Researchers have been studying the benefits of intermittent fasting for decades. Early animal studies found that prolonged caloric restriction resulted in increased lifespan and a reduced risk of chronic diseases including cancer, diabetes, and heart disease. Researchers theorize that our modern tendency to graze steadily throughout the day results in chronically high insulin levels, eventually leading to fat storage and insulin resistance. When you fast, however, insulin levels finally have a chance to drop. And it’s at this point that lipolysis, or the breakdown of fat, occurs. A drop in insulin also triggers the anti-aging mechanism known as autophagy, which helps your body clean out dysfunctional cellular debris.

The Pros:

Because you’re only monitoring when you eat rather than what you eat, no foods are off-limits. As a result, the diet is relatively low maintenance (no food journaling or counting calories here!). Some people find it beneficial in that it automatically restricts late-night eating, when they’re most prone to bingeing.

The Cons

The diet doesn’t emphasize quality or quantity of foods at all, which means you could theoretically eat pizza and ice cream to your heart’s content so long as it’s within your designated timeframe. And it’s not a magic pill to weight loss; most of the supposed benefits of intermittent fasting occur when you combine fasting with a diet full of nutrient-dense foods. And, of course, it’s inconvenient—navigating social events, from brunches to happy hours to a night on the town, can be difficult to follow when your eating and drinking period is so restricted.

Low FODMAP Diet

For years, many blamed a host of GI symptoms—gas, bloating, stomach cramps, altered bowel function, and even fatigue—on gluten. Recent research, however, has suggested that gluten is not the culprit. Instead, a group of carbohydrates called FODMAPS (fermentable oligosaccharides, disaccharides, monosaccharides, and polyols that are found in many gluten-containing foods) are to blame. In some, FODMAPS travel undigested to the intestines, where bacteria feed off of them, causing uncomfortable gas and bloating.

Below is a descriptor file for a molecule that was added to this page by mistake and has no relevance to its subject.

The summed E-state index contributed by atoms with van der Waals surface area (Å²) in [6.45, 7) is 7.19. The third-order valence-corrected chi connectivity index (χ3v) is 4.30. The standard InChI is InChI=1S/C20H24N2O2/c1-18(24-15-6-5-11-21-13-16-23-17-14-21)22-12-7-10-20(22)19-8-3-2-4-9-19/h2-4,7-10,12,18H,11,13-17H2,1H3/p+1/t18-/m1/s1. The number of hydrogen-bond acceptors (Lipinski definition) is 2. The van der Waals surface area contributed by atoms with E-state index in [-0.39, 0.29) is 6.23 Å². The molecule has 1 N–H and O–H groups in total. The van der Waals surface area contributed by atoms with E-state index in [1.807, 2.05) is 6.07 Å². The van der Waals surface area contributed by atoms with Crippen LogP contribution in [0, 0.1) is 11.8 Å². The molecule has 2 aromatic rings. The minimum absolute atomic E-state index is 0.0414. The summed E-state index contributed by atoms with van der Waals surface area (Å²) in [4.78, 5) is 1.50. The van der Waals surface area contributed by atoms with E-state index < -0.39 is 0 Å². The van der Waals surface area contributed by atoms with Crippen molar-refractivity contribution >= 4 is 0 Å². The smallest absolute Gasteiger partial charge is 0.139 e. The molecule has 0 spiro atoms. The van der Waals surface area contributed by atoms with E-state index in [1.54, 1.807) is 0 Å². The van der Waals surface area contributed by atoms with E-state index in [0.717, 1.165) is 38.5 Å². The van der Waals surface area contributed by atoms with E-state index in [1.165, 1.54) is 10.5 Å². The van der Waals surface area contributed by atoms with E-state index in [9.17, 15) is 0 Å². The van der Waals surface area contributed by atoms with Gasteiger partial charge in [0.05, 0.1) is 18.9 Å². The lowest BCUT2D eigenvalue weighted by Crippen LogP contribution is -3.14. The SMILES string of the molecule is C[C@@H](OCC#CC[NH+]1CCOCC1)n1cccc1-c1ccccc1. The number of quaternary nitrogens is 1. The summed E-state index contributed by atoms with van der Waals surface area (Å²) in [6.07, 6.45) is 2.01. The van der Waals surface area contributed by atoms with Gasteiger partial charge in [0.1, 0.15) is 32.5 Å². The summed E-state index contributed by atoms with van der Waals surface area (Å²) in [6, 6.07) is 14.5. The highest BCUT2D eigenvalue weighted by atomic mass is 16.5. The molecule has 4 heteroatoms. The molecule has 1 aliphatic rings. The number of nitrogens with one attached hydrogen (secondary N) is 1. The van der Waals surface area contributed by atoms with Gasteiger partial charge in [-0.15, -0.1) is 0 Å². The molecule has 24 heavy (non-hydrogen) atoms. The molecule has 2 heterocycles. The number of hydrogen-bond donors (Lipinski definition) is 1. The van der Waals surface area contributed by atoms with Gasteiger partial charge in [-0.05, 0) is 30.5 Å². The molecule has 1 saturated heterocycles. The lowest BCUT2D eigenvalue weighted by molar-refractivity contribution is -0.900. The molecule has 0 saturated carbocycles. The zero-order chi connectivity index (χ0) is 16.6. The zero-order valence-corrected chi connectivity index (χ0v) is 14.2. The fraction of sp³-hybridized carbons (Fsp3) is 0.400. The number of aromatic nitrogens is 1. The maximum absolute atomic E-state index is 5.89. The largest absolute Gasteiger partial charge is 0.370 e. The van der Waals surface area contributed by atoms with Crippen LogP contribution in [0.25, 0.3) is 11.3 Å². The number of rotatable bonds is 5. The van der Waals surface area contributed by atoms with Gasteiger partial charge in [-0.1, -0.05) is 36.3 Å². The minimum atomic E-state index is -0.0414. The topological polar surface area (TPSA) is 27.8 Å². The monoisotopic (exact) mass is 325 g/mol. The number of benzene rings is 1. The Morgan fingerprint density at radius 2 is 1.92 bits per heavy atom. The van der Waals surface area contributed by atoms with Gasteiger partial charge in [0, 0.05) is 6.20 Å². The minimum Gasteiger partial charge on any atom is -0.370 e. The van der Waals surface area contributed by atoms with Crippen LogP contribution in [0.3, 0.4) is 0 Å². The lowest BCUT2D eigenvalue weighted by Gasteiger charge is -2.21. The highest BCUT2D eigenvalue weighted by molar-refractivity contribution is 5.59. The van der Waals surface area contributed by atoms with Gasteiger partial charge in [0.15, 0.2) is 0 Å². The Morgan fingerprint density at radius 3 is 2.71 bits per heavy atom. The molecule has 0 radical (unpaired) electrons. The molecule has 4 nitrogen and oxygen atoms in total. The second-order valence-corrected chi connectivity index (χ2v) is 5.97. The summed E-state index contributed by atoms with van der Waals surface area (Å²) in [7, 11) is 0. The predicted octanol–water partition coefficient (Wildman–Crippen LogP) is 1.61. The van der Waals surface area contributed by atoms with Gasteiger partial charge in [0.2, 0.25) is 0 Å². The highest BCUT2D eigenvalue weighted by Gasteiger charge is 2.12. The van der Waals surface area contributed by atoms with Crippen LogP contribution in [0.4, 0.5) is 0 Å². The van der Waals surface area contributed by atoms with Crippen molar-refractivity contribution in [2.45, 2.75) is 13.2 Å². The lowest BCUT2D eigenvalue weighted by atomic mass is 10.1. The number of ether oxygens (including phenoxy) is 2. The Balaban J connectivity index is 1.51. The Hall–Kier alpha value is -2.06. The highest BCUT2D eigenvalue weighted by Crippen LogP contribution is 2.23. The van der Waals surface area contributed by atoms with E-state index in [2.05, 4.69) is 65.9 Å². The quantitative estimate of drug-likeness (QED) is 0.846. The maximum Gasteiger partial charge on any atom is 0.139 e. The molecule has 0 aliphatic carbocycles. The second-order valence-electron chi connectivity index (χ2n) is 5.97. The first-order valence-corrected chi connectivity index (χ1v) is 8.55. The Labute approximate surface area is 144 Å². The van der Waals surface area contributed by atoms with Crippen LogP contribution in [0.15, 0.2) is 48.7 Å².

The Low FODMAP Diet is increasingly being prescribed to patients with symptoms of irritable bowel syndrome and other gastrointestinal complaints. Like the Whole30 Diet, it’s not a forever diet: the idea is to cut out all sources of FODMAPS for 3 to 8 weeks to see if symptoms subside. At the end of the elimination phase, you reintroduce each food one at a time to see how your body reacts. Eventually, you’ll be able to pinpoint which specific foods—and what amount of them—trigger symptoms.

Fructose should be avoided by those following a low FODMAP diet.

Where are FODMAPs found? The biggest sources are fructose, the sugar found in many fruits and vegetables; lactose, the sugar found in dairy products; fructan, found in wheat, rye, and other vegetables; galactans, found mostly in legumes; and polyols, found in fruits, vegetables, and sugar alcohols (for a more complete list of FODMAPs, click here).

The Pros:

For those with unidentifiable or intractable GI symptoms, a low FODMAP diet can be extremely helpful in identifying specific foods that exacerbate symptoms. Studies are certainly promising: on average, the diet shows improvement in 68-76% of patients. And because FODMAPs are found in many processed foods, it forces you to stick to a more balanced, whole foods based diet, which has health benefits beyond improved digestive health.

The Cons

The diet is extremely restrictive during the elimination phase, and it can be hard to stick to. This is especially true if you’re a vegetarian, since your main sources of protein, including beans, legumes, and some dairy, are off limits. The diet is also mainly for those suffering from IBS, so if you’re looking for improved health or weight loss, this probably isn’t the diet for you. And if you do have IBS, the diet can still be frustrating: many foods can trigger symptoms one day, but not the next; it’s certainly not a one-time cure.

 

 

Don’t forget to join our New Year, New You challenge for the chance to win more than $500 worth of health-oriented goodies, including a MyFitnessPal membership and an Apple Watch!

Kate Schlag

Posted by Kate Schlag

Kate Schlag, MPH, RD is the Nutritionist of Munchery. Kate Schlag is a Registered Dietitian and holds a Masters in Public Health with a concentration in nutrition from UC Berkeley’s School of Public Health. She completed her dietetic internship at Oregon Health & Science University and went on to begin her career as an outpatient dietitian at UCSF. Growing up in Boulder, Colorado shaped her preferences for healthy foods and fitness from an early age. As an athlete, she believes in fueling her body with healthy, wholesome foods to optimize her performance on the field and off. At Munchery, she works closely with the company’s culinary team to design healthy and balanced meals using fresh and whole ingredients, and is a resource of information about meals, ingredients, and general nutrition.